Happy Skeptics Day, I guess
Skepticism is most often used as a term for people who think we should doubt everything, and that it’s impossible to know anything at all.
By Allen Junek ‘18
Whether you’re familiar with doubting Thomas, the television series “Mythbusters,” or the New Atheist movement, they all share one thing in common: skepticism.
In addition to being a day commonly associated with bad luck, October 13th is marked by some as International Skeptics Day.
Skepticism, as Kenny Easwaran of the Department of Philosophy points out, is most often used as a term for people who think we should doubt everything, and that it’s impossible to know anything at all.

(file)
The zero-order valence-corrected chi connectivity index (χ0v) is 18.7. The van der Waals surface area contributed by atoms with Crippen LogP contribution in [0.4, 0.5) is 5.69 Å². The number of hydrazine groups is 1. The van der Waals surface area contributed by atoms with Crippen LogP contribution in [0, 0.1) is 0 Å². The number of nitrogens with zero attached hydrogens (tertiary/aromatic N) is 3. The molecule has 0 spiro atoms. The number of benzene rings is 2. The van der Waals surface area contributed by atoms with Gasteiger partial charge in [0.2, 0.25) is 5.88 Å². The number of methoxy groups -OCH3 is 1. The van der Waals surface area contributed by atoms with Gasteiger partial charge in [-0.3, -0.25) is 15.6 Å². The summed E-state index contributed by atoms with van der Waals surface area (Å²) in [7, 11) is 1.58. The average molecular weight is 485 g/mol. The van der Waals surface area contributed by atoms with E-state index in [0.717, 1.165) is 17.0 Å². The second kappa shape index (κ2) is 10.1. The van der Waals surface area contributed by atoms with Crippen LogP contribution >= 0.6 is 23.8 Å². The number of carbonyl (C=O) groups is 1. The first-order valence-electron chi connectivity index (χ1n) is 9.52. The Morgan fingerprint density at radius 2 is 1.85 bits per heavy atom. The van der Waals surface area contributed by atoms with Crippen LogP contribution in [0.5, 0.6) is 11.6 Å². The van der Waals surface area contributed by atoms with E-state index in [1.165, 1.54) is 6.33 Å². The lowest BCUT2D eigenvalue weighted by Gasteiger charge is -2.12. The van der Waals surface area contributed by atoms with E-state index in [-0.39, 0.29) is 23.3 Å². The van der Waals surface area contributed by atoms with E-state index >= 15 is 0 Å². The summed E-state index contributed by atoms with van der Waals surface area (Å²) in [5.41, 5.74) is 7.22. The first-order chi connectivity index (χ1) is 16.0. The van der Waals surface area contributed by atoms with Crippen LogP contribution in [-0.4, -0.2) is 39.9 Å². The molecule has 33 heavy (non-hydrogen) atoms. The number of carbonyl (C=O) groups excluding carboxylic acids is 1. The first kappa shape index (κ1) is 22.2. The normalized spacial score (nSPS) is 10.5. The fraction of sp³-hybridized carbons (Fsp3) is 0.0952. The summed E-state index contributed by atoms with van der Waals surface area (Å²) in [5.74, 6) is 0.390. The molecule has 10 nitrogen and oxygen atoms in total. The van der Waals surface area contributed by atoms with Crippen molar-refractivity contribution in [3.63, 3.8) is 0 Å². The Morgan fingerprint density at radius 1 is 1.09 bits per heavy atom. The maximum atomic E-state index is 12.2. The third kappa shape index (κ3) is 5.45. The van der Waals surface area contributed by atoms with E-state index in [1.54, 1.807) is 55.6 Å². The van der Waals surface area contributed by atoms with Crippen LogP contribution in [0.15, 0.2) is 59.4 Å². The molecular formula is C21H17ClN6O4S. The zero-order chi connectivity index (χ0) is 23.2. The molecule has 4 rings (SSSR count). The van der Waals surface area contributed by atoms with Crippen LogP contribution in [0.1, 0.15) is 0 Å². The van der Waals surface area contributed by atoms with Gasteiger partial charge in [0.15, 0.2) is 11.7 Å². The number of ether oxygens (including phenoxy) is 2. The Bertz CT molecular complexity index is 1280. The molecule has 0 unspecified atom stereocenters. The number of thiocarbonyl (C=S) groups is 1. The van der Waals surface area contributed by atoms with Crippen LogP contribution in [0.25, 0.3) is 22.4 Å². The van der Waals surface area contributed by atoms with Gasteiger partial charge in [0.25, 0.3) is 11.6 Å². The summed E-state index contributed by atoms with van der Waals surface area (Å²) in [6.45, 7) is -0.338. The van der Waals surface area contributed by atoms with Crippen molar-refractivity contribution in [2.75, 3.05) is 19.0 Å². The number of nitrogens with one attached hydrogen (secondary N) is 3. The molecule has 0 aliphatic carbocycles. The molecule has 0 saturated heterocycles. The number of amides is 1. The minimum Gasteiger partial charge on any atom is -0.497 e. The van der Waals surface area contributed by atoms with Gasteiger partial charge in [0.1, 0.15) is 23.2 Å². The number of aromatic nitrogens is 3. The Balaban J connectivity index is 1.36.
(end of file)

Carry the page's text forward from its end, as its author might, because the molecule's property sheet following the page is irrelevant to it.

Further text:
“The reasoning behind this is that knowledge requires certainty, and if there’s any chance of error, then it can’t really count as knowing it,” Easwaran said.
In recent decades, there has been a resurgence of skeptic movements which target what they believe to be society’s less justified beliefs (e.g. religion, superstitions, Eastern medicine, etc.), but as Easwaran is quick to point out, these can’t rightly be called ‘skepticism’ in the full sense of the term.
“These movements use the term skepticism, but they’re not doubting everything,” Easwaran said. “They’re choosing to only doubt those things that aren’t in line with what they consider justified beliefs.”
Forms of skepticism aren’t without their benefits however.
“A minor skepticism directed at any field is the starting point of philosophy,” Easwaran said. “It’s always a call to investigation.”
But if skepticism proceeds too far–if it gets to the point of saying “knowledge is impossible” or it ends up shutting down that area of inquiry–it becomes a barrier to action. So whether you’re skeptical about something as small as the chance of rain this afternoon, or something as large as the meaning of life, do so in a way that leads to discovery.